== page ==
Well, where’s all the anger over the marathon runner who was at the start of the pack but didn’t finish and collapsed on the side of the road? Is it just because she wasn’t part of a team? If so, why do people keep bringing up the story of the marathon runner who crawled across the line?
Of course in a team sport there is an expectation that even when you feel like dying, you will push on for the sake of your team. In an individual event, you will only incur the wrath of your own conscience (and perhaps some stern words from your country’s olympic selectors). Nothing at all to compare to seven fuming female rowers.
Hmm, from what I’m reading, apparently the reason for Robbins quitting was NOT physiological. That may go some way to explaining why some people are so angry.
I can understand the fury of her teammates. Those eight women trained for years to get to that final and rowed their hearts out, only to have their efforts dashed by one member seemingly throw in the towel.
OTOH, I confess I was surprised to read Robbins’s teammates slagging her off in public. The typical Australian ethos is to support one’s mates (at least in public), even when they stuff up.
The whole team appeared in public today in a show of unity. They drew back from their earlier comments, but it seemed like a bit of a PR sham.
I had a brief, moderately disastrous career as a coxswain a few years ago in college. (I was terrible! Awful! Hideous! You don’t want me anywhere near a regatta except on the sidelines. Trust me.) Had somebody on our team done this without a damn good medical reason, I think they’d have been kicked out. I hope there’s more to the story than her just quitting, but if there isn’t, that really pisses me off.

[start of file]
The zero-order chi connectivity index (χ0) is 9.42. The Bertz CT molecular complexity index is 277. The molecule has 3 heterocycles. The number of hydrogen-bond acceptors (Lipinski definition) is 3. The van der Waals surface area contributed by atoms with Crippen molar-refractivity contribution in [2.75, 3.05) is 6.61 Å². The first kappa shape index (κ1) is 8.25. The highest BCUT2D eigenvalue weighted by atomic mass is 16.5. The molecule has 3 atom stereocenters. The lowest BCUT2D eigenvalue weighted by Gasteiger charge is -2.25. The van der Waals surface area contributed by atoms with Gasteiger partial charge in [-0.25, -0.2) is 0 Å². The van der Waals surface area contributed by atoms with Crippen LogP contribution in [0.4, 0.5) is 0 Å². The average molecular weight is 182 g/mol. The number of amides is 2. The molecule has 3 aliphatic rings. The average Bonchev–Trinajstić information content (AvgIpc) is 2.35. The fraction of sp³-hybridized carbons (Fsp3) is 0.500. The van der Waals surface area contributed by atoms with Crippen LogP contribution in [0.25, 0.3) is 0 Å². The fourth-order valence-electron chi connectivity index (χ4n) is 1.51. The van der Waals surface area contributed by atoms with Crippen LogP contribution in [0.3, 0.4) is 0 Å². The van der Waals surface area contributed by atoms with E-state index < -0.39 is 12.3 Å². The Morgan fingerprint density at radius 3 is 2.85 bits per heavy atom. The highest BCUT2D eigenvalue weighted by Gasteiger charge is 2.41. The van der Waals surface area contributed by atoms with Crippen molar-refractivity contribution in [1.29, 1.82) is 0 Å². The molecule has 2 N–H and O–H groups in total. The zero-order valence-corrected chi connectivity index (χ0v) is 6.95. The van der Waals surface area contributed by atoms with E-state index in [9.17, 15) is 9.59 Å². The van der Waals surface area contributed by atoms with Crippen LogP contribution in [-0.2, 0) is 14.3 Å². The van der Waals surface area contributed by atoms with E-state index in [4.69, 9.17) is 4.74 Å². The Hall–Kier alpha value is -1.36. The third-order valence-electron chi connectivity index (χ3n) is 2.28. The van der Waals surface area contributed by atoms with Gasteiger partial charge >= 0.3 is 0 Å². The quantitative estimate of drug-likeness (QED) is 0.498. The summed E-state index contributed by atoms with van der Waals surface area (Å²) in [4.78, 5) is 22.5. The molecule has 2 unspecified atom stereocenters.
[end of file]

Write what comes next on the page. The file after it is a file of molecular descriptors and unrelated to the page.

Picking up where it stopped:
On an entirely different note, I watched the women’s beach volleyball bronze medal round where the Americans McPeak and Young beat Austrailia’s Cook and Sanderson. Natalie Cook had some kind of shoulder injury which will require reconstructive surgery. She was in obvious pain from the beginning of the match, but she repeatedly dove for the ball and hyperextended her arm. By the end of the match, she could only serve underhanded, which is apparently unheard of at this level of competition. And yet she was still winning points. After her first medical time out, the Aussies won the second game and forced the tiebreaker. You could see the pain on her face. When she took the bandages off at the end of the game, it looked like her shoulder was swollen and terribly bruised. It was a valiant performance–the kind of thing you watch the Olympics for. Sure they lost, but her honor was intact.
And does anyone remember the female American gymnast from either 2000 or 1996 who stuck a vault in the team competition despite having a broken foot? She hurt herself after her first vault and could have quit, but the team needed the score so she did the vault knowing that she was going to injure herself and that it was probably going to put her out of the singles competition. That’s fucking gumption. And this little girl was like 16 years old. Damned if I can remember her name, though.
Well, yes, it is all about the team. Letting down yourself is one thing–individual failure is acceptable (even endearing)-- but letting down your mates is something else entirely. I’d argue this distinction is particularly important for most Australians, perhaps more so than than in other countries.
Kerri Strug. The irony is that the first vault would have been good enough to win them the medal and she really didn’t have to make the second one. She had to to the second one in a certain amount of time so there was no way for her to know that.
Kerri Strugg, I believe. She had a sprain, not a broken bone. Not to diminish her gumption…
A Japanese male gymnast back in the late 60s - early 70’s did the rings on a broken leg and stuck the dismount, clearly in agony, to give his team a medal. I’m pretty sure it was gold.
What’s giving you that impression?
Oh, he wasn’t in obvious agony that’s one of the awe-inspiring things about his dismount. He nailed it perfectly and his face was perfectly emotionless. Everytime I’ve seen that footage I’ve wanted to puke because the very idea that his leg was broken makes me whoozy.